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The Milky Way

8 650 million years – 8.7 kilometres

From Earth the Milky Way looks like a vast bright region spanning across the sky. (S. Bruner / ESO)

The disk of the Milky Way is born. The first third generation stars (Population I) form. These stars can have Earth-like planets around them. It is still 4 billion years to the formation of the Solar System.

Image: The Milky Way. S. Brunier | ESO

The disc of the Milky Way and the newest stars

The Milky Way is made from many different structures. The oldest parts, the globular clusters, are almost as old as the Universe. The thick disc and bulge are the next oldest, and the thin disc is the youngest structure in the Milky Way. Each structure took billions of years to form. They are normally defined by the velocity dispersion of their stars, and by how metal-rich their stars are.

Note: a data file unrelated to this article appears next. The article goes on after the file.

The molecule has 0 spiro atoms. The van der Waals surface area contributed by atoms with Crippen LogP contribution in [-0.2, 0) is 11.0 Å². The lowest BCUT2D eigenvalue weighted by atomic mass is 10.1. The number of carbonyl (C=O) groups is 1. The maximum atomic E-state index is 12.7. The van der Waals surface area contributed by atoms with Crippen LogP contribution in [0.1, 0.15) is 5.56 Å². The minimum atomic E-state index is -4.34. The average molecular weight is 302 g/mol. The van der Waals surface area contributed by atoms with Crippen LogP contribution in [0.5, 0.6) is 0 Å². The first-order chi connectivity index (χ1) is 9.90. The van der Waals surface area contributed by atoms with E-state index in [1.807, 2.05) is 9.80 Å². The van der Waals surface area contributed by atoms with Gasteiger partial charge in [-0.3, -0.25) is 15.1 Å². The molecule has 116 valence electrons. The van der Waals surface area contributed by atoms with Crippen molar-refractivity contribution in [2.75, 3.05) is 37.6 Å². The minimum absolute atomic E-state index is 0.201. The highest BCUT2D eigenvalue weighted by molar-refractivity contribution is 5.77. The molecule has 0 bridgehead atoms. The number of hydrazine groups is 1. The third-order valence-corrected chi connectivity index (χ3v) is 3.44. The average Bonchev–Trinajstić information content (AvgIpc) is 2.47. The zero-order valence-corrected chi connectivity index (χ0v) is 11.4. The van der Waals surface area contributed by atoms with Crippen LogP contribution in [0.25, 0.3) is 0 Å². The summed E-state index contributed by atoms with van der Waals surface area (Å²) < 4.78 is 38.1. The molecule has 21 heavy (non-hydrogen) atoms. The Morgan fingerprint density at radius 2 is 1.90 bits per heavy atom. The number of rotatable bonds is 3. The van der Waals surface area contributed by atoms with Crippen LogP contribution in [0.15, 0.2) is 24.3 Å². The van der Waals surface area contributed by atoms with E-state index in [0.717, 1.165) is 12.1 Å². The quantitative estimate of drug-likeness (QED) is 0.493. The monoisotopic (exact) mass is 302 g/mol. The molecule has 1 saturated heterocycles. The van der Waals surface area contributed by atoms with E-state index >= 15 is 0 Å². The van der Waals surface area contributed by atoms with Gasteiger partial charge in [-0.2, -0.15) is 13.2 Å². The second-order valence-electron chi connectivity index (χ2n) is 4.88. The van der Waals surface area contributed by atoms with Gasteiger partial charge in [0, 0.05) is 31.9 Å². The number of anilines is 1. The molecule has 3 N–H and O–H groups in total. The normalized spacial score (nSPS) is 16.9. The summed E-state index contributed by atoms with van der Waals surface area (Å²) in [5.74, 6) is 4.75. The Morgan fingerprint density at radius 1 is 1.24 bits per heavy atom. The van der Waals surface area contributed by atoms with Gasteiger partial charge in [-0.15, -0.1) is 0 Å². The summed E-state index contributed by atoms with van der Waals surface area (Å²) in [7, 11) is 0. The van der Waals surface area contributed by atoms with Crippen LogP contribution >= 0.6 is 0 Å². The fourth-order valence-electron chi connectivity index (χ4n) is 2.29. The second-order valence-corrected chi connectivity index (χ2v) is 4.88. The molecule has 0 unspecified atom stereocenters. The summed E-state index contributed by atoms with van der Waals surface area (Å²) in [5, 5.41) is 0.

The thin disc formed about 8.65 billion years ago. The thin disc is made up of the third generation, or the population I of stars. These stars have already a lot of different elements in them, which makes it possible to form rocky, Earth-like, planets. The main materials for planet formation are ices, iron and silicates. Our Sun is a population I star. New stars continue to form in the Milky Way today.

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